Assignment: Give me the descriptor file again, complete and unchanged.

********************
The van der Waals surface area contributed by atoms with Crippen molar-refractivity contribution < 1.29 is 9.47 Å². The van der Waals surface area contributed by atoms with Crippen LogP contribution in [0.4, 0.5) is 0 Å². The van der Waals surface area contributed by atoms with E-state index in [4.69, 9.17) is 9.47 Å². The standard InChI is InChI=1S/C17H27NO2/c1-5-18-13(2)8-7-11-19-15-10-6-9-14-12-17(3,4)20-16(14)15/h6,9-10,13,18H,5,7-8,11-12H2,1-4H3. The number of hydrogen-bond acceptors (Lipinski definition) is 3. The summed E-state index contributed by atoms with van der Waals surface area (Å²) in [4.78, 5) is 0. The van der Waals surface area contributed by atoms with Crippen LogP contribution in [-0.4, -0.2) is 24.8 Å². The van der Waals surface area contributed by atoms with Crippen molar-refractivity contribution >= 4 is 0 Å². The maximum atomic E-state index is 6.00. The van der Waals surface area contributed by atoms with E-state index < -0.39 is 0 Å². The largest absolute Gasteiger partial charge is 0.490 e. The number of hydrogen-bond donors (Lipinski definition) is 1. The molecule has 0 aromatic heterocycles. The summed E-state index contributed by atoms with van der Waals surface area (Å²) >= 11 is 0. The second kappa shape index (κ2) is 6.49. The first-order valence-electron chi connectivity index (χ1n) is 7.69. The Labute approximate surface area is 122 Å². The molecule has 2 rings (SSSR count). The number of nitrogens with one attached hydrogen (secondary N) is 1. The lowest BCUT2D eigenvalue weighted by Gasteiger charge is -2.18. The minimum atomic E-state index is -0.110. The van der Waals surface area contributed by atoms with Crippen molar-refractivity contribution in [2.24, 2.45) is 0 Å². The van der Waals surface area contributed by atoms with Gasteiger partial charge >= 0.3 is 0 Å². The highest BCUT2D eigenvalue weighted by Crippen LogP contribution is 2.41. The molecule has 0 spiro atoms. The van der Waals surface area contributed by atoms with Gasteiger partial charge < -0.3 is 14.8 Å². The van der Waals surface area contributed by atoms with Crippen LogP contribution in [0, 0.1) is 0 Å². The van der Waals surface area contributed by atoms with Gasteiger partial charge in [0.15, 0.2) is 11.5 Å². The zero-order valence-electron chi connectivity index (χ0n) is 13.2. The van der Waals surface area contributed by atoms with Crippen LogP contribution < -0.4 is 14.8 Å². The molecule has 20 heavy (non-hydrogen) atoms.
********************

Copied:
The van der Waals surface area contributed by atoms with Crippen molar-refractivity contribution < 1.29 is 9.47 Å². The van der Waals surface area contributed by atoms with Crippen LogP contribution in [0.4, 0.5) is 0 Å². The van der Waals surface area contributed by atoms with E-state index in [4.69, 9.17) is 9.47 Å². The standard InChI is InChI=1S/C17H27NO2/c1-5-18-13(2)8-7-11-19-15-10-6-9-14-12-17(3,4)20-16(14)15/h6,9-10,13,18H,5,7-8,11-12H2,1-4H3. The number of hydrogen-bond acceptors (Lipinski definition) is 3. The summed E-state index contributed by atoms with van der Waals surface area (Å²) in [4.78, 5) is 0. The van der Waals surface area contributed by atoms with Crippen LogP contribution in [-0.4, -0.2) is 24.8 Å². The van der Waals surface area contributed by atoms with Crippen molar-refractivity contribution >= 4 is 0 Å². The maximum atomic E-state index is 6.00. The van der Waals surface area contributed by atoms with E-state index < -0.39 is 0 Å². The largest absolute Gasteiger partial charge is 0.490 e. The number of hydrogen-bond donors (Lipinski definition) is 1. The molecule has 0 aromatic heterocycles. The summed E-state index contributed by atoms with van der Waals surface area (Å²) >= 11 is 0. The second kappa shape index (κ2) is 6.49. The first-order valence-electron chi connectivity index (χ1n) is 7.69. The Labute approximate surface area is 122 Å². The molecule has 2 rings (SSSR count). The number of nitrogens with one attached hydrogen (secondary N) is 1. The lowest BCUT2D eigenvalue weighted by Gasteiger charge is -2.18. The minimum atomic E-state index is -0.110. The van der Waals surface area contributed by atoms with Crippen molar-refractivity contribution in [2.24, 2.45) is 0 Å². The van der Waals surface area contributed by atoms with Gasteiger partial charge >= 0.3 is 0 Å². The highest BCUT2D eigenvalue weighted by Crippen LogP contribution is 2.41. The molecule has 0 spiro atoms. The van der Waals surface area contributed by atoms with Gasteiger partial charge < -0.3 is 14.8 Å². The van der Waals surface area contributed by atoms with Crippen LogP contribution in [0, 0.1) is 0 Å². The van der Waals surface area contributed by atoms with Gasteiger partial charge in [0.15, 0.2) is 11.5 Å². The zero-order valence-electron chi connectivity index (χ0n) is 13.2. The van der Waals surface area contributed by atoms with Crippen LogP contribution < -0.4 is 14.8 Å². The molecule has 20 heavy (non-hydrogen) atoms.